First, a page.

Beautiful Creatures, from director Richard LaGravenese (Freedom Writers), is the latest project attempting to conjure box office success in the highly-profitable supernatural romance genre. The source material story of the same name is part one of four installments in the Caster Chronicles (followed by Beautiful Darkness, Beautiful Chaos, and Beautiful Redemption) - a young adult book series from co-authors Kami Garcia and Margaret Stohl about magical beings known as “Casters” locked in a struggle between light and dark.
At first glance, some viewers will no doubt dismiss Beautiful Creatures as Twilight with witches but just because a film includes supernatural elements and a romantic subplot doesn’t outright mean that it can’t deliver an entertaining moviegoing experience for fans outside of its core audience. Does LaGravenese present a movie with enough slick effects, intriguing characters, and worthwhile drama to expand the appeal of Beautiful Creatures to casual viewers – not just supernatural romance lovers?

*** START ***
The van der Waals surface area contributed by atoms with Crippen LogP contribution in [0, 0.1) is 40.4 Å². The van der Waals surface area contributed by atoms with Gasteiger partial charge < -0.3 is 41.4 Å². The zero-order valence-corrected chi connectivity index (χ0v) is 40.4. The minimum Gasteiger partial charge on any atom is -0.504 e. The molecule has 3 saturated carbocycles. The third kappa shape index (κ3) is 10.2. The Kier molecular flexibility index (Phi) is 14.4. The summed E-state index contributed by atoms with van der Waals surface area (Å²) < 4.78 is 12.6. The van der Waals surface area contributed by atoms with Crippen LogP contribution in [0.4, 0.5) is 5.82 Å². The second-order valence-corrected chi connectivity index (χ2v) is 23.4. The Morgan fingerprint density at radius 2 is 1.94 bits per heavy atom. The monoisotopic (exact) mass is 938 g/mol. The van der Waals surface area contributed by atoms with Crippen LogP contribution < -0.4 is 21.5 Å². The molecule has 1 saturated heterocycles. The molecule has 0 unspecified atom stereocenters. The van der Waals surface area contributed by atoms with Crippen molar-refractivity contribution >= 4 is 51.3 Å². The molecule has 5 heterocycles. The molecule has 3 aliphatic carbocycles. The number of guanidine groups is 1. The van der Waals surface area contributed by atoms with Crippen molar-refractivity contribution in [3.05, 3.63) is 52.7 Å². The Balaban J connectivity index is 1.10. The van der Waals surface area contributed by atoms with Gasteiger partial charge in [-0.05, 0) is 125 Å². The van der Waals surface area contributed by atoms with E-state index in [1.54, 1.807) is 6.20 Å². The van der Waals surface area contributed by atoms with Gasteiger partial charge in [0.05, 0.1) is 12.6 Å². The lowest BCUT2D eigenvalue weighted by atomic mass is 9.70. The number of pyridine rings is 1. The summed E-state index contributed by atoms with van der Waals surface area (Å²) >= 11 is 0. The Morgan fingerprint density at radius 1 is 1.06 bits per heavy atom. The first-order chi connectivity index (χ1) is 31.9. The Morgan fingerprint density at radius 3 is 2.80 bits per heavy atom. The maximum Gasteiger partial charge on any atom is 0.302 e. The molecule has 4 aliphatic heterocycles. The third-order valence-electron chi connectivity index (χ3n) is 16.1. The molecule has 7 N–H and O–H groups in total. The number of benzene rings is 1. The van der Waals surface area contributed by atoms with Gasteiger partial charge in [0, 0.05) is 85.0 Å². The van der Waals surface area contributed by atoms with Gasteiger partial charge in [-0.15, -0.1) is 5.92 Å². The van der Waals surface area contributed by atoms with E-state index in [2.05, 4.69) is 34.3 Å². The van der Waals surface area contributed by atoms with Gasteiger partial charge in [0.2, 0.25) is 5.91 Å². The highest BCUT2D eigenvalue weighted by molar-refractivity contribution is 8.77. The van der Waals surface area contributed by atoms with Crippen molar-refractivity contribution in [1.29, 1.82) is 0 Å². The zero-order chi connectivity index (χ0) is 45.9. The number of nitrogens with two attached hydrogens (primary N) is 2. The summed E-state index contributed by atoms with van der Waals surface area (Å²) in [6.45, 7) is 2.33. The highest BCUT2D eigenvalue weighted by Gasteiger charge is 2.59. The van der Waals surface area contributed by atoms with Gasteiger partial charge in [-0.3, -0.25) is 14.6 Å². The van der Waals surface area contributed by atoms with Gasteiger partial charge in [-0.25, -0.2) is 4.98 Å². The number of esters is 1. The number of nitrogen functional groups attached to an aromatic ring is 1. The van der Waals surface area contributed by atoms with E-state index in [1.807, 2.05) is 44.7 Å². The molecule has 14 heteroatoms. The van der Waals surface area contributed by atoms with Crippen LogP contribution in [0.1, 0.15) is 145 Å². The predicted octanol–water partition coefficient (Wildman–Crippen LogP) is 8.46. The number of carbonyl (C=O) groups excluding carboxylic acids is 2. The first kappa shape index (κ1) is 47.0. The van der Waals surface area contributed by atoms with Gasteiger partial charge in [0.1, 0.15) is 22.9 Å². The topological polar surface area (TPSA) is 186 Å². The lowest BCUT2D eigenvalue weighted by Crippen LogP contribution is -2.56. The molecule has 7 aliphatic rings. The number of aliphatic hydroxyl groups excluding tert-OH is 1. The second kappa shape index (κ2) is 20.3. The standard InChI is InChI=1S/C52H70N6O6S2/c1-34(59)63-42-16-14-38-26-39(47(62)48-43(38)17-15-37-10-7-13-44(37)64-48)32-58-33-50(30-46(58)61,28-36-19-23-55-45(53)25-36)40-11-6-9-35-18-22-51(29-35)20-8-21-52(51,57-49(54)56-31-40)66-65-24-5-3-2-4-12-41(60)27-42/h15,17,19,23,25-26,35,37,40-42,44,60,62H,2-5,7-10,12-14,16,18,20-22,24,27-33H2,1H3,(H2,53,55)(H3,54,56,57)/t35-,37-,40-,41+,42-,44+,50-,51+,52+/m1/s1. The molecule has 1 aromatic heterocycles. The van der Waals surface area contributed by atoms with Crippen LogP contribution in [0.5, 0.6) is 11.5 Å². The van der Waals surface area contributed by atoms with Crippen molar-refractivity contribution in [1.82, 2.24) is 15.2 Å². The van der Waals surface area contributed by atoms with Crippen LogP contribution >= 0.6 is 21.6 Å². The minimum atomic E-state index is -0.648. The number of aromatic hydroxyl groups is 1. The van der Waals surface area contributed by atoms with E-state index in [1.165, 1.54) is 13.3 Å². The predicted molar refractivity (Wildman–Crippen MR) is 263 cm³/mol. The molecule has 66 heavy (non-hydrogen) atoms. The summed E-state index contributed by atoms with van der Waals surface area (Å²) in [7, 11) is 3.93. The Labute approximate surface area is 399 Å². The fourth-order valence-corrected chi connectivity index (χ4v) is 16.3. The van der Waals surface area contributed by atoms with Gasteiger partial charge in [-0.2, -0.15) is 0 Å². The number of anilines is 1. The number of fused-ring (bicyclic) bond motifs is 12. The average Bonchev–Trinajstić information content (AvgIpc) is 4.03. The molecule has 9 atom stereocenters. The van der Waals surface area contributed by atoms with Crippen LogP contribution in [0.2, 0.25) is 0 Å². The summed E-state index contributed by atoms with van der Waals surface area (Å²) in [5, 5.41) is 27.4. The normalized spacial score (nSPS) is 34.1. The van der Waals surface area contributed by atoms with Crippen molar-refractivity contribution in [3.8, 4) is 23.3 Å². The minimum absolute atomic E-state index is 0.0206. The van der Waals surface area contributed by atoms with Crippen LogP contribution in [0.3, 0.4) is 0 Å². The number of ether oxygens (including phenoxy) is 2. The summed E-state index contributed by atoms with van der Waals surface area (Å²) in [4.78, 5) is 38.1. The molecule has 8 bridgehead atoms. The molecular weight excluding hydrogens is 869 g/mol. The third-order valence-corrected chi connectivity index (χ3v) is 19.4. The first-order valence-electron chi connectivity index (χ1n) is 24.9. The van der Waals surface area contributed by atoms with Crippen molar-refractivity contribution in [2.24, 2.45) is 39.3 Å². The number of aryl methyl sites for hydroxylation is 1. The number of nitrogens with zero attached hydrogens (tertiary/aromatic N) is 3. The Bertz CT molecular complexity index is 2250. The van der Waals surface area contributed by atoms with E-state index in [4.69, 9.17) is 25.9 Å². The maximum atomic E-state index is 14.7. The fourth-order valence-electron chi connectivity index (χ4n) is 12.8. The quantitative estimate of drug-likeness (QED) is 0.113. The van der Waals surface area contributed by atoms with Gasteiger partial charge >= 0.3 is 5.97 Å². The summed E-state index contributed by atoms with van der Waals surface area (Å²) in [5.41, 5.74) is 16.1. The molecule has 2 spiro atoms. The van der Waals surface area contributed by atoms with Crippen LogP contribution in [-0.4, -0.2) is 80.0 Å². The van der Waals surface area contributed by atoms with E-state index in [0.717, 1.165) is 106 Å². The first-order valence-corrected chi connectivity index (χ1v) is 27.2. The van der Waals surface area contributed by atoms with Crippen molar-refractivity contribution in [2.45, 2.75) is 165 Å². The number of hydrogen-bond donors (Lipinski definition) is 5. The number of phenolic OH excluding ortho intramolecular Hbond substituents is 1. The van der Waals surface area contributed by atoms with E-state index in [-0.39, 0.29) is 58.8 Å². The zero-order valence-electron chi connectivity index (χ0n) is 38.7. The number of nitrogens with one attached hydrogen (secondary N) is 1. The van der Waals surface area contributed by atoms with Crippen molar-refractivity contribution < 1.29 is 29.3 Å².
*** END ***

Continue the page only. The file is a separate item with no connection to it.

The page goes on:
Unfortunately, no. Beautiful Creatures is a choppy and melodramatic experience with very little payoff beyond the central love story. Worse yet, overlooking the usual on-the-nose dialogue about eternal love and sacrifice, this tale of star-crossed sweethearts is especially cheesy and unconvincing – even when compared to similarly heavy-handed young adult novel-turned-movies. Fans of the supernatural romance sub-genre will get about what they expect – a boy meets witch story with a few cool “Caster” variations along with scene after scene of teenagers ruminating about eternal love, duality, and Kurt Vonnegut. For that reason, Beautiful Creatures is serviceable but most moviegoers will find the film to be an overlong progression of disconnected scenes, weighed down with thick exposition and schmaltzy performances from its leads.